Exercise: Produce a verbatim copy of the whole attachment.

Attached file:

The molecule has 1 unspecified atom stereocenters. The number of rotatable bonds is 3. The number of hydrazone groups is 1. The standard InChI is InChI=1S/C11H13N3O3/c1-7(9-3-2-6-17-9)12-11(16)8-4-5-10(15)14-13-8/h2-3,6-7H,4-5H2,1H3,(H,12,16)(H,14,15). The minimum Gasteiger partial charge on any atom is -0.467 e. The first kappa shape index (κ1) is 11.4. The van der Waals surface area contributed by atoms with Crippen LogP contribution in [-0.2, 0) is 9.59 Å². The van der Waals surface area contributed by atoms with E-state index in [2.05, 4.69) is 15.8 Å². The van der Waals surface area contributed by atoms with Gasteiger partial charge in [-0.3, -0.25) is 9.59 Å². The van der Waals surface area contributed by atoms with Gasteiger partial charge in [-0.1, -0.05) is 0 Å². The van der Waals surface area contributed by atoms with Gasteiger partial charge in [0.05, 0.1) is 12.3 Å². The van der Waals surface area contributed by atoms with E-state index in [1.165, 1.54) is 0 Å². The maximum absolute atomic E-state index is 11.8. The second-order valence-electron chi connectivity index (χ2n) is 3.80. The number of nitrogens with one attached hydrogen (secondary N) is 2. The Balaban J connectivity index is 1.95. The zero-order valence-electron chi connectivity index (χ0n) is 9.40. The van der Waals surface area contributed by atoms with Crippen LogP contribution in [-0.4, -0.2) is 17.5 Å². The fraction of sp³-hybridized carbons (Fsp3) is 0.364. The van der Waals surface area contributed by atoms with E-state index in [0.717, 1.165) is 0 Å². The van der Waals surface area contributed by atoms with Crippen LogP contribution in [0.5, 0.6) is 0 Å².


The molecule has 1 unspecified atom stereocenters. The number of rotatable bonds is 3. The number of hydrazone groups is 1. The standard InChI is InChI=1S/C11H13N3O3/c1-7(9-3-2-6-17-9)12-11(16)8-4-5-10(15)14-13-8/h2-3,6-7H,4-5H2,1H3,(H,12,16)(H,14,15). The minimum Gasteiger partial charge on any atom is -0.467 e. The first kappa shape index (κ1) is 11.4. The van der Waals surface area contributed by atoms with Crippen LogP contribution in [-0.2, 0) is 9.59 Å². The van der Waals surface area contributed by atoms with E-state index in [2.05, 4.69) is 15.8 Å². The van der Waals surface area contributed by atoms with Gasteiger partial charge in [-0.3, -0.25) is 9.59 Å². The van der Waals surface area contributed by atoms with Gasteiger partial charge in [-0.1, -0.05) is 0 Å². The van der Waals surface area contributed by atoms with Gasteiger partial charge in [0.05, 0.1) is 12.3 Å². The van der Waals surface area contributed by atoms with E-state index in [1.165, 1.54) is 0 Å². The maximum absolute atomic E-state index is 11.8. The second-order valence-electron chi connectivity index (χ2n) is 3.80. The number of nitrogens with one attached hydrogen (secondary N) is 2. The Balaban J connectivity index is 1.95. The zero-order valence-electron chi connectivity index (χ0n) is 9.40. The van der Waals surface area contributed by atoms with Crippen LogP contribution in [-0.4, -0.2) is 17.5 Å². The fraction of sp³-hybridized carbons (Fsp3) is 0.364. The van der Waals surface area contributed by atoms with E-state index in [0.717, 1.165) is 0 Å². The van der Waals surface area contributed by atoms with Crippen LogP contribution in [0.5, 0.6) is 0 Å².